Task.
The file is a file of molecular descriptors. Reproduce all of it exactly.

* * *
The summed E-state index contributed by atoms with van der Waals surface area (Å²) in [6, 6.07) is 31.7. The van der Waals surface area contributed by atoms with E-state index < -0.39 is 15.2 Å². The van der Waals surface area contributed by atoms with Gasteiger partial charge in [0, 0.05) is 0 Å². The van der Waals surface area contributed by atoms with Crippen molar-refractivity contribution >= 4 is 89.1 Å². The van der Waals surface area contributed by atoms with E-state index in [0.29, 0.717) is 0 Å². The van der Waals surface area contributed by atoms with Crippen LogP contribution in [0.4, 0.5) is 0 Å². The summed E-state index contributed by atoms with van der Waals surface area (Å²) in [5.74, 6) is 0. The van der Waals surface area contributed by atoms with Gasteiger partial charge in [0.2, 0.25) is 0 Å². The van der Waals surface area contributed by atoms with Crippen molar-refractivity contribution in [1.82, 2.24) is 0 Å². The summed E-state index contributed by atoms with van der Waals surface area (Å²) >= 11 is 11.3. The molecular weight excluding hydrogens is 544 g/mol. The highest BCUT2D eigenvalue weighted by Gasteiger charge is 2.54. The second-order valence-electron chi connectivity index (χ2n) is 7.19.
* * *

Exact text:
The summed E-state index contributed by atoms with van der Waals surface area (Å²) in [6, 6.07) is 31.7. The van der Waals surface area contributed by atoms with E-state index < -0.39 is 15.2 Å². The van der Waals surface area contributed by atoms with Gasteiger partial charge in [0, 0.05) is 0 Å². The van der Waals surface area contributed by atoms with Crippen molar-refractivity contribution >= 4 is 89.1 Å². The van der Waals surface area contributed by atoms with E-state index in [0.29, 0.717) is 0 Å². The van der Waals surface area contributed by atoms with Crippen LogP contribution in [0.4, 0.5) is 0 Å². The summed E-state index contributed by atoms with van der Waals surface area (Å²) in [5.74, 6) is 0. The van der Waals surface area contributed by atoms with Gasteiger partial charge in [0.2, 0.25) is 0 Å². The van der Waals surface area contributed by atoms with Crippen molar-refractivity contribution in [1.82, 2.24) is 0 Å². The summed E-state index contributed by atoms with van der Waals surface area (Å²) >= 11 is 11.3. The molecular weight excluding hydrogens is 544 g/mol. The highest BCUT2D eigenvalue weighted by Gasteiger charge is 2.54. The second-order valence-electron chi connectivity index (χ2n) is 7.19.